Girlhood Memories from Mary McCarthy

I loved this book! I absolutely loved it. Yes, it was a collection of essays about author Mary McCarthy’s childhood that at times were written intellectually, but it had the charm and flourish of her creative voice. After each chapter, she included a commentary chapter, explaining how much of the essay was true and how much of it she had fabricated or compiled with other memories. She tested the boundaries of creative non-fiction through these analyses of her own writing, and helped us to see more about the facts of her young life and who her family members were, rather than leaving us with the stark and vivid descriptions through the stories. To me, this dual account of each memory, can be described by my favorite line from the book: “the trap of adult life, in which you are held, wriggling, powerless to act because you can see both sides” (p. 189). She writes both sides for us.

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However, she wrote this line in relation to a story of her traveling on a train, in which she meets two nice couples, but is then warned by the train conductor that these couples are switching bunks at night. He doesn’t come out and say it, but he warns her, as a good, young, innocent, and pure girl, that they are homosexuals. Mary is caught in the trap of wanting to please the conductor by not being seen with these people again, but also enjoying the company of the couples and not wanting to hurt their feelings and cause strife by cutting off all contact with them.

Most gripping to me was her account of what it was like to be orphaned, because her parents died in the flu epidemic of the early 1900s. She ended up living with her paternal grandparents, and then her aunt and uncle. However, these people were awful to her and her brothers. They put them on a special diet of mushy and bland food, while their uncle ate richly and loudly in front of them. Her aunt and uncle would tape their mouths shut each night, forcing them to breathe through their noses. In the mornings, the tape would leave a sticky goo on their faces, which Mary remembers never being able to get quite clean. They weren’t allowed to play with their toys except on Christmas morning. Mary noted, “ The fact that our way of life resembled that of an orphan asylum was not a mere coincidence” (p. 71). Most awful, her uncle stole her younger brother’s toy butterfly and blamed it on Mary. She refused to admit the crime, and her aunt believed her, but her uncle placed the butterfly at Mary’s spot at the dinner table, and it is revealed after dinner is cleared. Mary is beaten, even though her aunt sort of realizes what really happened.

Mary is eventually lucky enough to go live with her maternal grandparents in Washington state. Here, she is more free to read books, play, socialize, and think. During these chapters, we hear wonderful stories about her grandfather. We also learn about how she became an atheist. Her conversations with the priests at her Sacred Heart school are quite entertaining, and while Mary just wants answers to her deep and burning questions and contradictions, the priests see her as trying to cause trouble and trip them up on purpose. Of her religion, she wrote this: “The Catholic religion I believe, is the most dangerous of all, morally . . ., because, with its claim to be the only true religion, it fosters that sense of privilege I spoke of earlier—the notion that not everyone is lucky enough to be a Catholic” (p. 23). I’ve seen similar pride in my own religious community. Similar to this is the prosperity myth, which is problematic for many reasons, especially when believed in from a religious perspective. She concludes, “If the kind of God exists Who would damn me for not working out a deal with Him, then that is unfortunate. I should not care to spend eternity in the company of such a person” (p. 27). She described her “religion as a branch of civics and conformity” (p. 104).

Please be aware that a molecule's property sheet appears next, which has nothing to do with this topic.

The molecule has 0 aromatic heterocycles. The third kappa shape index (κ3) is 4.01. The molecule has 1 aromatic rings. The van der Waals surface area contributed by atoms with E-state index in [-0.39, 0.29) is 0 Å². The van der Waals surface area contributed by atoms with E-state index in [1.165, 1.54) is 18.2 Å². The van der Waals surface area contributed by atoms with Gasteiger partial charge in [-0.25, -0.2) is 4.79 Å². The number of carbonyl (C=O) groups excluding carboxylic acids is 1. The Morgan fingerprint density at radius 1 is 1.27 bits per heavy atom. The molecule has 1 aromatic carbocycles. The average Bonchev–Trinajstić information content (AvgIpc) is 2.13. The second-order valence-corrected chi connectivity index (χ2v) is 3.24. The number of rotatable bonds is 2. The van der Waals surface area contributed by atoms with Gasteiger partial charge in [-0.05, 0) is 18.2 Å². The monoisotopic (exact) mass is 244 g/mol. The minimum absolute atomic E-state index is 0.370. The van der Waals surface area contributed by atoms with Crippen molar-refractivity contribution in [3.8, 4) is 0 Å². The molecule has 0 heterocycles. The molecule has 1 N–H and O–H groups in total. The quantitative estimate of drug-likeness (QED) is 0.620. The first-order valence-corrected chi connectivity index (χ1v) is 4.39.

The middle of the book includes a section of glossy black and white pictures, which makes the people in McCarthy’s stories come to life. It was lovely to see the pictures of her parents when they were young and engaged. It made me sad that they had both died so young and that Mary and her brothers did not get to know them very well.

The most funny incident is when Mary cuts her leg one evening by accident at the convent school, and then the next morning has blood on her sheets. She tries to explain to the nun what had happened, but the nun thinks Mary has started menstruating and won’t listen to her explanation. “There was no use fighting the convent. I had to pretend to have become a woman, just as, not long before, I had had to pretend to get my faith back—for the sake of peace. This pretense was decidedly awkward. For fear of being found out by the lay sisters downstairs in the laundry . . ., I reopened the cut on my leg, so as to draw a little blood to stain the napkins, which were issued me regularly not only on this occasion, but every twenty-eight days thereafter” (p. 134). What an awkward situation!

This was a delightful read, one that I’m glad I came across. I’ve never actually read any of McCarthy’s fiction, which I know was highlighted in Oprah’s book club, so I guess that should be the next direction my fiction reading takes me.

Have you read any Mary McCarthy? What should I start with?

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